Today, Steve Jobs announced the iPhone at MacWorld 2007
. It was met with many cheers and jeers, probably even some leers. Still, there's no doubt it will raise the bar for future portable devices to come, now that manufacturers will have to refocus their efforts on coming up with the "iPhone-killer".
Some time back, I wrote a wish-list of features that I would like in the ideal ultimate gadget
. The technical specs on Apple's website, while not quite matching up, come closer than a lot of devices I've seen. Here's the blow-by-blow comparison:
|Handheld Holy Grail||Apple iPhone|
- 4" screen with at least 1024x640 pixels
- Standardized video output for hooking up to a bigger screen
- Minimum of 3 megapixel camera
- 3.5" widescreen with 320x480 pixels at 160 dpi. However, the screenshots show webpages at full size rather than puny mobile phone versions.
- Video output not mentioned, though Steve did have one on his "special" iPhone at MacWorld.
- 2 megapixel camera
- Should be able to handle graphics as well as a Nintendo DS
- Buttons should be in strategic places, like the Sony PSP
|Gaming on the iPhone hasn't been mentioned as of yet, but it looks more than capable of great graphics. However, without buttons it may be less than ideal as a gaming device.|
- Office-like applications
- E-book readers
- E-mail client
- Web browser
|I understand the iPhone will not have 3rd party application support, even though it will run OS X, so it may not be capable of running an office suite. That said, webpages on its built in Safari browser looks amazing on a 3.5" screen. For e-mail, Apple has partnered with Yahoo for free push-IMAP e-mail -- look out BlackBerry!|
- VoIP programs
- Instant messaging
- Cellular phone capability (if that's still needed by then)
|Cingular will be the exclusive GSM carrier in the United States, but without 3rd party apps, VoIP and IM programs may be excluded.|
- Speech recognition and Text-to-Speech
- GPS maps, driving directions, and business search
- Fold-up or slide-in mini QWERTY keyboard
- Battery life lasting at least 24 hours when idle, 10 hours when using voice and low graphics activity, and 5 hours when gaming and watching videos
- At least 16GB flash memory
- USB and Firewire output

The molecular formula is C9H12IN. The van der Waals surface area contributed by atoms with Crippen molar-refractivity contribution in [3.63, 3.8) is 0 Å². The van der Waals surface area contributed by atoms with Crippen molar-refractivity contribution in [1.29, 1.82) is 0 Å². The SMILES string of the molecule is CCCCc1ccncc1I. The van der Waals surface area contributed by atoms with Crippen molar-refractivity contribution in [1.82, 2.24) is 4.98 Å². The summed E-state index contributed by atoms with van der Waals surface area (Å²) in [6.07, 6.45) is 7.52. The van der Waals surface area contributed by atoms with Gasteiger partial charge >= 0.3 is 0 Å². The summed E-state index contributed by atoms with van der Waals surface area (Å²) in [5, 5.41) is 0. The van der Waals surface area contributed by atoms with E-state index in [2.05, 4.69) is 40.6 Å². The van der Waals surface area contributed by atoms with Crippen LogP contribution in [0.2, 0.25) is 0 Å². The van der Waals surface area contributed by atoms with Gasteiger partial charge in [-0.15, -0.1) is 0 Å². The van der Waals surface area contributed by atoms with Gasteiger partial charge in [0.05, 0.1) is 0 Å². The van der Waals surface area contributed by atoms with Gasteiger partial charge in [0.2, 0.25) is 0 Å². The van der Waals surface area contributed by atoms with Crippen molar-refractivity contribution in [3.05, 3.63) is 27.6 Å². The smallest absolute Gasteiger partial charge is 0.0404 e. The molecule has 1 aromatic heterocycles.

- USB input (maybe for one of those laptop lights, or just downloading files from a memory stick)
- Wireless (bluetooth or otherwise) interface for keyboard, headset, and other functions
- No word on speech recognition, though OS X is certainly capable of it
- Apple has partnered with Google Maps and features click-to-call for businesses but doesn't mention GPS
- Soft keyboard only, with intuitive error reduction and correction
- Up to 5 hours battery Talk/Video/Browsing, and up to 16 hours for audio playback with no mention of standby battery life
- Initial choice of 4GB or 8GB flash memory
In that article, I had prefaced the list with this statement:
The operating system doesn't matter much, as long as it's open for some hacking around and creating new programs.
And so I was excited to hear Steve say that the iPhone would run OS X, which is built on Unix, only to be let down later when I read this Engadget article
that said it would be locked to outside programming.
The real reason this is such an explosive announcement isn't just the new product itself, but the innovative user interface
. The patented multi-touch screen makes navigation look almost effortless. It's just a scroll here, a tap there, or a "pinch" to zoom in on your photos, maps and websites.
The iPhone also has a proximity sensor that turns off the screen when you hold the cellphone up against your face or put it in your pocket, plus an accelerometer that automatically knows when to show the display in portrait and landscape mode.
Another first is the use of "visual voicemail", which shows you a list of voice mails with the callerID, and lets you choose the order in which to listen to them.
The Apple iPhone is expected to ship in June, pending FCC approval and a Cisco lawsuit
for trademark infringement, with a price tag of $499 for the 4GB version and $599 for the 8GB version, when you sign a 2 year contract with Cingular of course.